Eventually, I got to the narrow two-lane that winds its way up to Mt. Palomar, and places beyond. The road heads straight up the mountain, doubling back on itself in a series of switchbacks which, I thought, would demand the Stingray's most aggressive Track mode. A couple clicks, and the exhaust suddenly boomed, the suspension tightened, and the rev-matching went into full-race mode. Honestly, it was too much for the road; the car skittered across the broken, denuded asphalt, and it became clear to me within just a couple of corners that Chevrolet isn't kidding about "Track" mode; save it for smooth racecourses. I switched it to "Sport," and again found the Corvette's sweet spot. The engine felt aggressive, but not touchy; the suspension was firm, but still compliant enough for the conditions. The car stopped fighting me, and I confidently -- and quickly -- made my way up the hill.
A few miles in, and I hit the only intersection; I turned right and continued on my way, pausing long enough to take a few photos of the Corvette against the backdrop of the valley, the ocean, and points beyond. The wind tousled my hair, the exhaust boomed against the cliff walls, and while the Corvette easily mastered its terrain, it also made me feel like a hero. Chevrolet nailed the dynamics on this car. For example, you hear people talk about "steering feel" sometimes. It's a nebulous concept, one that's hard to explain in words, but this Corvette has the right steering feel in a way that no other car carrying the Corvette name ever has. It's darn near perfect.
Soon, the bends eased, the mountains retreated, and as I descended near Lake Henshaw, I amazingly began to smell brakes. "No way," I thought, picturing the platter-sized rotors and massive red calipers. Could such serious looking hardware not be up to the task of a brisk mountain road? Sure enough, the Corvette wasn't the culprit; I quickly reeled in an old pickup truck, whisps of smoke escaping from its front wheels, and felt silly for doubting this car's capabilities. Soon back to the larger road, and with a click back into Tour mode, I headed toward pie.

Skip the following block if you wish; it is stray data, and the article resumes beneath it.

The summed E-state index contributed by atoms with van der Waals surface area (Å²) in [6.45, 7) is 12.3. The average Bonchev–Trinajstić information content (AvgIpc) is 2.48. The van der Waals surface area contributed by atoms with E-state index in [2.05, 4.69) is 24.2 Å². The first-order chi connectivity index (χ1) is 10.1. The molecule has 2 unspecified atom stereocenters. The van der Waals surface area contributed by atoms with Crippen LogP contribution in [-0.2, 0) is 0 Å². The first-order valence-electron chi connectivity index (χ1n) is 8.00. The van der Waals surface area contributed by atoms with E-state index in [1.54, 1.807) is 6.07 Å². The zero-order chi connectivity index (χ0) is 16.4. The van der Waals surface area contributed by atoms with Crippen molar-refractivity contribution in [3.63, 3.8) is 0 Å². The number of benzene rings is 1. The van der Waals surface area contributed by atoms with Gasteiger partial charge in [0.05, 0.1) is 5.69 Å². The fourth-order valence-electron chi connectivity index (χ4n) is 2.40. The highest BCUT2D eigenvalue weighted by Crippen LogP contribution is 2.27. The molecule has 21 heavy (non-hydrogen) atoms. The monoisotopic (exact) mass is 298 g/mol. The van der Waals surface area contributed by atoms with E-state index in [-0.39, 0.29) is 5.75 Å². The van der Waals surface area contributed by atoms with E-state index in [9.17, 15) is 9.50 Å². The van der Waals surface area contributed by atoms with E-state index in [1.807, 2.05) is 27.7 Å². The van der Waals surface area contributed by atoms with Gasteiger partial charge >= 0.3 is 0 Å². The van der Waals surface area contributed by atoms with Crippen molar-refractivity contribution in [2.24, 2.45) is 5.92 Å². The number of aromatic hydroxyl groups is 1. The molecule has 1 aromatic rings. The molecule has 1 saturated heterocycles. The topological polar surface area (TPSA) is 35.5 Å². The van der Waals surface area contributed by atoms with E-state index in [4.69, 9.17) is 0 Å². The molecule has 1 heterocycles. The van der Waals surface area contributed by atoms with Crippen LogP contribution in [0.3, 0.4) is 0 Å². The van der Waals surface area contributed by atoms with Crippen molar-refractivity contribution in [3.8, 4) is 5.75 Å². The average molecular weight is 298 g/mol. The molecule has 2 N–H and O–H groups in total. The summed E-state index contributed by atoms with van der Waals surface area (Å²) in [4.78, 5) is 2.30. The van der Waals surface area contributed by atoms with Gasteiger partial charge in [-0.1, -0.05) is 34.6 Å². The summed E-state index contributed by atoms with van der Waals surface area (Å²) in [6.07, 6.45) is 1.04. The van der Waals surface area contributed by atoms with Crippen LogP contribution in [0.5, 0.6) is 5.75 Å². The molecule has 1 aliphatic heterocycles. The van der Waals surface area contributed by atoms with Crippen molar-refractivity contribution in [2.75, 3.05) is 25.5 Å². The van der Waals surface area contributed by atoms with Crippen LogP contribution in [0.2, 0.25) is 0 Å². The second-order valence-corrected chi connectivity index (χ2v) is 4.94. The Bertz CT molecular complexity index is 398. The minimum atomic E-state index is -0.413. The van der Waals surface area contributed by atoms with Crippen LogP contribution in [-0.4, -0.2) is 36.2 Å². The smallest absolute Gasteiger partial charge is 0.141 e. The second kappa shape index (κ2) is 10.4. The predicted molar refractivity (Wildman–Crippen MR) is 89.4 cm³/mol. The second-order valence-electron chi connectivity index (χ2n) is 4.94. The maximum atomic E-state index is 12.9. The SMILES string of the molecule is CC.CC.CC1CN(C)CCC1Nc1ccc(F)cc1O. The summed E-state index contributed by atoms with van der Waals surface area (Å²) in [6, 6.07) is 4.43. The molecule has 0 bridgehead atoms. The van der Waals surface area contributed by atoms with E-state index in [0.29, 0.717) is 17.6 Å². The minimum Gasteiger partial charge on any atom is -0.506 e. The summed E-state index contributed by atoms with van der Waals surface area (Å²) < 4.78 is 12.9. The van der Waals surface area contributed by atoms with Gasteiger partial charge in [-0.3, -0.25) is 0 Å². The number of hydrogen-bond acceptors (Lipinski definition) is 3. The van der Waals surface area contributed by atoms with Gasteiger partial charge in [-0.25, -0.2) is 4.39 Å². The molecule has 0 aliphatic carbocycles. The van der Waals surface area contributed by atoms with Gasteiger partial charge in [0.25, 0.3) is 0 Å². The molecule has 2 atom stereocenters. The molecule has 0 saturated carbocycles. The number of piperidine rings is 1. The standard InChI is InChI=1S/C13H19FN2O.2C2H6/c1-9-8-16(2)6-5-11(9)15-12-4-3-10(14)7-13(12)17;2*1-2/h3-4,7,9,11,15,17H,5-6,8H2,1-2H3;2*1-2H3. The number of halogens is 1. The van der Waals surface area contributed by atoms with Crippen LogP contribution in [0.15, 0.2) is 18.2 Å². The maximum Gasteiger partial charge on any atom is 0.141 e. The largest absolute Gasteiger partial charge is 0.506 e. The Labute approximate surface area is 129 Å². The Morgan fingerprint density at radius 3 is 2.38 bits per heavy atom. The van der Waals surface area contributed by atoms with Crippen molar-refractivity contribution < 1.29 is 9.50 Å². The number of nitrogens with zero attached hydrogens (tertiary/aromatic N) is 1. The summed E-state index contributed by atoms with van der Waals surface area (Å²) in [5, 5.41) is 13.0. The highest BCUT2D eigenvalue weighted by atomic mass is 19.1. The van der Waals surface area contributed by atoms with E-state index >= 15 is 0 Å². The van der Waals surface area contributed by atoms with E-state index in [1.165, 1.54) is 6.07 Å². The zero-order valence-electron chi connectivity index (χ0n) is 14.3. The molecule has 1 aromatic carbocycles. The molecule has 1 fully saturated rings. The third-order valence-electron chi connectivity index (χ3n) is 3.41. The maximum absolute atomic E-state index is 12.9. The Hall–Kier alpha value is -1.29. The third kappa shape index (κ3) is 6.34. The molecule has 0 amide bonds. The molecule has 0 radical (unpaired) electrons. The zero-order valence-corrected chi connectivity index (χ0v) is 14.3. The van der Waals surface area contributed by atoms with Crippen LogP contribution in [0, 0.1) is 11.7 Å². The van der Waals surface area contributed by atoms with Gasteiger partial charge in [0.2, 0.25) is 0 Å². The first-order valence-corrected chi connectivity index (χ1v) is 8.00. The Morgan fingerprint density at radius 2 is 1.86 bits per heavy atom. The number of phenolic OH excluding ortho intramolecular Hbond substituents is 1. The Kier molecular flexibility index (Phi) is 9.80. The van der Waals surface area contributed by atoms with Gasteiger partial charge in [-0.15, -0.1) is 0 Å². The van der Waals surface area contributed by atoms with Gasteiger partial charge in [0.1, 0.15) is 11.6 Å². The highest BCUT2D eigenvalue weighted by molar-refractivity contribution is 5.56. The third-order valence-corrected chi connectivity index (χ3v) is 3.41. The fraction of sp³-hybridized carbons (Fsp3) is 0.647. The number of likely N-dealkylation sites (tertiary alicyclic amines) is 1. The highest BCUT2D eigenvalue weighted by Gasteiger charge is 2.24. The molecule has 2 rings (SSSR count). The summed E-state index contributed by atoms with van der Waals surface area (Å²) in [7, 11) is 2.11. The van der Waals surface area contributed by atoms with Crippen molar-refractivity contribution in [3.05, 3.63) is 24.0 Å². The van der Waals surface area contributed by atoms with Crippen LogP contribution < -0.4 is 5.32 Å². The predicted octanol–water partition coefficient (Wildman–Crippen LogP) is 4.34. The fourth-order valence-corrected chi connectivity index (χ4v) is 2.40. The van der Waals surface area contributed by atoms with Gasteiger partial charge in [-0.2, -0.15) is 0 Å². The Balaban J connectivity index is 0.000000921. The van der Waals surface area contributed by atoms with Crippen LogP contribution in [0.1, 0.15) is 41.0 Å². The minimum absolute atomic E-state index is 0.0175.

The Julian Apple Pie Company isn't actually in Julian, but an even smaller town called Santa Ysabel. It's a popular spot, nestled at the intersection of two very fun roads, its parking lot typically housing a handful of interesting cars and a couple dozen motorcycles. Today was no different, and their drivers and riders were inside, convincing themselves that a slice of apple pie qualifies to keep doctors away; by extension, a slice of rhubarb is basically a salad. Flimsy justifications aside, the pie really is excellent, and I grabbed two -- Traditional and Dutch apple -- and headed back to the car.
As I settled in, I realized I was doing exactly what Chevrolet intends with this car. The sun was shining, the day clear, the car magnificent, and I had cobbled up the flimsiest of excuses to wear more than 200 miles off its tires. The varying road surfaces and types had allowed me to try out all of the Corvette's driving modes with the exception of the Weather mode, which babies the engine to keep this sports car from turning into an overpowered nuisance on slick roads.
I switched back and forth between Sport and Tour modes, gleefully shifting to hear the big V8 burble despite its obvious ability to motivate the Corvette in a much higher gear. My path eventually took me back to the highway, and north toward our offices in Irvine.
I finally arrived back, with the pies, by mid-afternoon. Later -- behind the wheel of a Toyota Highlander, and with a belly full of Dutch apple -- I reflected on the day. I had discovered that the Corvette is still fast and fun. But what I most remember about my day long journey was the lack of hardship involved. Everything worked, nothing squeaked or rattled, the interior felt high quality, and the 2014 Chevrolet Corvette Stingray still smells pleasantly like a boat if you let it sit in the sun long enough. The top went up and down in a scant 16 seconds, even as I drove. I was able to work around the transmission's shift gate, and once I did it was eminently enjoyable. The automatic rev matching is more than a gimmick; it's a useful tool when driving briskly, albeit one that I'd probably turn off if I was actually at a track. It even got decent fuel economy, averaging 19.9 mpg according to the trip computer.
The track. Yes, that was the one aspect of the 2014 Chevy Corvette's personality I didn't get a chance to experience firsthand. It's the environment where the active rear differential really comes into play, guiding the car through high-speed turns, and making the driver feel even more heroic. I could use some heroics in my life.
Time to plan another trip.